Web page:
by Dave Friant
In reading this piece, chances are you’ve reached that nebulous final third of the ride. Well beyond that portion of life 30-plus years earlier when we were gainfully employed, fitter, and displaying our know-it-all capabilities on the issues of the day.
Those earlier chapters have been paged thru in exchange for some decision-making challenges and new adventures. Plenty of plusses highlight the landscape as we adjust to “every day is Saturday” characterizations. Ideally with savings and varying amounts of additional income (Social Security, Tuesday night Bingo winnings, proceeds from stand-up comedy gigs at senior living retirement communities), no more dependence on the bi-weekly fulltime paycheck and the accompanying stressors. Kiddos out of the house. Grandchildren in the house on a regular basis. Paid-off mortgages. Time and hopefully enough resources available to check off a few items from the bucket list.
But hold onto your collective horses! Tap the brakes. All is not peaches and cream for the climactic years still ahead on our calendars.
As is so often the case, fluctuating numbers for the most part manageable flies in the ointment creep into our versions of Shangri-La. Formidable foes in life that tend to crop up at the darndest times. Health concerns. Coping with departures of family members to different areas of the country. Unexpected emergencies requiring sizable expenditures. Especially for us males, efforts to establish and maintain good friend relationships. Significant others with a drop-everything-and-respond approach are crucial – such a valuable resource during times when worth and relevancy are being questioned.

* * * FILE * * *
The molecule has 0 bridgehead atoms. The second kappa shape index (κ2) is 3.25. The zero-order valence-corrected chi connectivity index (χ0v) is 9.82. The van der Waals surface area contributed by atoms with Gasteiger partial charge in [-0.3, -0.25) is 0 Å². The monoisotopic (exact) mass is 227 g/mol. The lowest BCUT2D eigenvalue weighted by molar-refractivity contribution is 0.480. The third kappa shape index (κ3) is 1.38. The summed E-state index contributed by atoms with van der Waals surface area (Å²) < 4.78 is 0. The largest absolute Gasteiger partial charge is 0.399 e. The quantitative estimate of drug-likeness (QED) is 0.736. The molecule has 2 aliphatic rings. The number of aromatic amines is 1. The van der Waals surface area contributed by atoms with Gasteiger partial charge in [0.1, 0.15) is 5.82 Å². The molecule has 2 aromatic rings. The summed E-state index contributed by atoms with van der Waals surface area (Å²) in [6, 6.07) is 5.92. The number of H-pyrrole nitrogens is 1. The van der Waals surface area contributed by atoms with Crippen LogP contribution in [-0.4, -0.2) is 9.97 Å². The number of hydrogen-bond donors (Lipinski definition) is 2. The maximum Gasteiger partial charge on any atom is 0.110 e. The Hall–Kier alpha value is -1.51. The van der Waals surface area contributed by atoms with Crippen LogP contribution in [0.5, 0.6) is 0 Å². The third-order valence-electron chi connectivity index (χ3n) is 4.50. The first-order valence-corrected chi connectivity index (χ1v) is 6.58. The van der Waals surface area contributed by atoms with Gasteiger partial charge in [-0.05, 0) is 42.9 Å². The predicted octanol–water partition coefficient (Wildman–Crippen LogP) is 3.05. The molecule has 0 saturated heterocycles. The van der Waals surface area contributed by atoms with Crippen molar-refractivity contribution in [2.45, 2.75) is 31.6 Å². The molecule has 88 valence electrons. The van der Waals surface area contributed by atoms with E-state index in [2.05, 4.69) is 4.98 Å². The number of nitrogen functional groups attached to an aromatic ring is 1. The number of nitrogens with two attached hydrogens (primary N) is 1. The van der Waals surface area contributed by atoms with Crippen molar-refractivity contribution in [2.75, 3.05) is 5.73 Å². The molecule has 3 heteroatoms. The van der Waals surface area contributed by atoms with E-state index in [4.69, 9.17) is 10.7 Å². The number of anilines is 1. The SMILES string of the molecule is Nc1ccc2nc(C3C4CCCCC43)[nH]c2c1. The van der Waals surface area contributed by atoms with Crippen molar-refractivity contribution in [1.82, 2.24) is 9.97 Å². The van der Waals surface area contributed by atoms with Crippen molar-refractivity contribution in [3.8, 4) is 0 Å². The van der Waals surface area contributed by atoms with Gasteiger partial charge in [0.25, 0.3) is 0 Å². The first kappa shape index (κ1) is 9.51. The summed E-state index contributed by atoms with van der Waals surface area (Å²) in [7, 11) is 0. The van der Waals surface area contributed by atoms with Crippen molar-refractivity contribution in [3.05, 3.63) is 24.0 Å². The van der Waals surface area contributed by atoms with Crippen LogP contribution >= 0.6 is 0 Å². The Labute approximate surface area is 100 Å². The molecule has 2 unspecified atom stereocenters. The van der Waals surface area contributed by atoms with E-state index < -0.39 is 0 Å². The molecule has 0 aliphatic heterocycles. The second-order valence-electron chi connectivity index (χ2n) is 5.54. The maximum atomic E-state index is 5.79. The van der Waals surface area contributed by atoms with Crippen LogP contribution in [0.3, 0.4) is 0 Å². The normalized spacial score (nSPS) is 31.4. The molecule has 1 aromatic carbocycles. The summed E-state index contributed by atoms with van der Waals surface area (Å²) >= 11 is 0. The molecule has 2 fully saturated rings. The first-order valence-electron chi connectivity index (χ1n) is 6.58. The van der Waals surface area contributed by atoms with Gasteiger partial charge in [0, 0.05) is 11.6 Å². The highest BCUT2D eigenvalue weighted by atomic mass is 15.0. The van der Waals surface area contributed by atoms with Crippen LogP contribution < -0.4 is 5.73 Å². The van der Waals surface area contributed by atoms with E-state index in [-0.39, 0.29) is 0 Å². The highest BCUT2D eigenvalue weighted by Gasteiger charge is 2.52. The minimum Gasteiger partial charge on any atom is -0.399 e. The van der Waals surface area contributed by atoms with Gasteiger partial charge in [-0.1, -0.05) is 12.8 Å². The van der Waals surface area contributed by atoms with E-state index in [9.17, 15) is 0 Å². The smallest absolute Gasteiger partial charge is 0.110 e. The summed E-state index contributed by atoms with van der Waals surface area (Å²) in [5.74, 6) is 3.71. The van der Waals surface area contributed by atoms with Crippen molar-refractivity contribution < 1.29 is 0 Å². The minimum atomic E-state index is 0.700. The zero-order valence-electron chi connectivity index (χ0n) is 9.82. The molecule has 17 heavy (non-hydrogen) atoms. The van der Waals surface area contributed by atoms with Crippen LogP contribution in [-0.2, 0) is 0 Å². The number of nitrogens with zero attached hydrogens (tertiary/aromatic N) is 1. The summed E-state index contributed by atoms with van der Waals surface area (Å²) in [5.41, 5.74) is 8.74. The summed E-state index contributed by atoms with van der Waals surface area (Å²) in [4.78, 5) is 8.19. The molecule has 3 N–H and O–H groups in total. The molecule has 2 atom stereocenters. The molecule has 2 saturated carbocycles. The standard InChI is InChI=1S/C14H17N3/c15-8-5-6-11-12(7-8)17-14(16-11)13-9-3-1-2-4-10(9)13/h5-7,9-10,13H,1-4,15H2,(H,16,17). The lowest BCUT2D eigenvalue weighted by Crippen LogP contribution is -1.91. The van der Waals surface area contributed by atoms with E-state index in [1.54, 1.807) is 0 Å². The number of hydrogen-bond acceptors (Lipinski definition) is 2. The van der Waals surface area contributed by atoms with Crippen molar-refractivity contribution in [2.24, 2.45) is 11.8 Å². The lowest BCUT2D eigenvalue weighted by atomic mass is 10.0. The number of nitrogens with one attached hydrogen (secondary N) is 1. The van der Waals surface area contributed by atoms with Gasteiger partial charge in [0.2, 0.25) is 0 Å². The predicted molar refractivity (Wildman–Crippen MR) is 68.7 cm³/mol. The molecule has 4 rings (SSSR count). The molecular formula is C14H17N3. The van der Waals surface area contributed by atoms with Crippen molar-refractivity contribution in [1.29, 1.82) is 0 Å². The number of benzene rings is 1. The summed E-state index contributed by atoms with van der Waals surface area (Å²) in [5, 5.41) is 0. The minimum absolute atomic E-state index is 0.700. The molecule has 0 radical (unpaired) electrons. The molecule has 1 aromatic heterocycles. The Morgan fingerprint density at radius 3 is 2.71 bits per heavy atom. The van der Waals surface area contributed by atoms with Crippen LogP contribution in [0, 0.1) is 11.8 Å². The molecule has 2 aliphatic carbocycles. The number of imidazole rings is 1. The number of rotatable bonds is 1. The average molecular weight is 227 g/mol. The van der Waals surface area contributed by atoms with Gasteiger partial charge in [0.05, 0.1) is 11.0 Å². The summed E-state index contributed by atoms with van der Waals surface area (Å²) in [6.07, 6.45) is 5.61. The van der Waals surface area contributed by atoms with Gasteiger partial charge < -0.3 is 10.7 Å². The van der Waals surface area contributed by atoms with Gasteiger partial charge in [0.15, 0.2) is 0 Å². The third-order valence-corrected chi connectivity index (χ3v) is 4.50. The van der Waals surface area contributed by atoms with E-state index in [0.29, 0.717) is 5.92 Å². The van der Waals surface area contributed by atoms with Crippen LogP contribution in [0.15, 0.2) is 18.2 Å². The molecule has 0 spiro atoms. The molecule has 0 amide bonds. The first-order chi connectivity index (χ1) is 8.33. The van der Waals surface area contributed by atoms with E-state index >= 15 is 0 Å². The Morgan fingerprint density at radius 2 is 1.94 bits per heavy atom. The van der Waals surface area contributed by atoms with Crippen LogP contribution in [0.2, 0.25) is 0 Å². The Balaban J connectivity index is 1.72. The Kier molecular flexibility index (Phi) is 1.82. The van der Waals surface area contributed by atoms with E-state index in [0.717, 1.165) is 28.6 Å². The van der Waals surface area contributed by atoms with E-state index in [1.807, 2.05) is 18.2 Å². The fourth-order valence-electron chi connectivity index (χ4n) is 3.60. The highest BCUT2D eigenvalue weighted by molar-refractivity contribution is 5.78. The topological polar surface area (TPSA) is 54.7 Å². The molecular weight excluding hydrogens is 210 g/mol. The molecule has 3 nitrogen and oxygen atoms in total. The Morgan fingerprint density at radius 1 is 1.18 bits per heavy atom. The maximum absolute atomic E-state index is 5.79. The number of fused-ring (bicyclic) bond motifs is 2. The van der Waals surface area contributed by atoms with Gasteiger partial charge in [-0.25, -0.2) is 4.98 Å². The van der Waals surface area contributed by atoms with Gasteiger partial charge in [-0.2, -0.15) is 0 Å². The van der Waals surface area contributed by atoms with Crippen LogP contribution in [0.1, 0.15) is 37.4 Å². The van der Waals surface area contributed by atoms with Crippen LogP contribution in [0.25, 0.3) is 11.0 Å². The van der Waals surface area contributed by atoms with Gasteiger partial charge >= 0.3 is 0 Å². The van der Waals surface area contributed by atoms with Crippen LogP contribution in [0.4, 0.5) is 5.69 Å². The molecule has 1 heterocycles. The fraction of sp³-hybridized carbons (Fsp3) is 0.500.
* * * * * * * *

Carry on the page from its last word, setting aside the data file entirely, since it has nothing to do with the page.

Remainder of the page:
Okay. Enough of the heavy stuff. Time for some “yes, I’m dealing with that specific predicament currently” real life analyses.
Foundation problems. Seems it’s always the season. Too much rain. High temps and too little rain. “It’s the nature of the soil composition in Texas,” claims those pier-happy experts on such issues. Uneven floors. Small but continuously enlarging crevices at various locations on both outside brickwork and inside walls. Doors that won’t shut as they should. You’re cracking me up! The house is paid for. We’re here for the duration. Shelling out $8K - $10K during our “senior adult” years for what might be no more than a beautification project? And what’s with that notorious “transferrable warranty” with the fine print which negates any round 2’s when problems re-arise? Nope. It’s simply not on our dance card at this point.
Another situation for discussion is the backyard fence with its’ supposedly “built for 20 years” guarantee and the steel posts every 10-feet. The one with a few discolored osteoporotic pickets that stick out like Naval Academy soon-to-be-discharged-for-cause midshipmen. An additional rub with the $3K - $5K project is the interaction with not always cooperative neighbors who have a stake in the project. At least two of mine would be excellent candidates for the Investigation Discovery (ID) Fear Thy Neighbor show.
We’ve all been there. What to do at 72 (and 70) is the continuing dilemma faced by this writer and the lady with whom I’ve enjoyed life for 50 years. The colliding of questioned needs versus some measure of enjoyment with the gifts of favorable experiences. As able to be accomplished with joints ablaze, reach up and ring the bell. Grab on to some exposures when they are still attainable. Determining exactly where lies the tipping point is the $64,000 question ($88,500 with the current recession). Measure carefully. Realize that on most occasions with all things considered, our existences will not be defined by how well we managed home-related projects.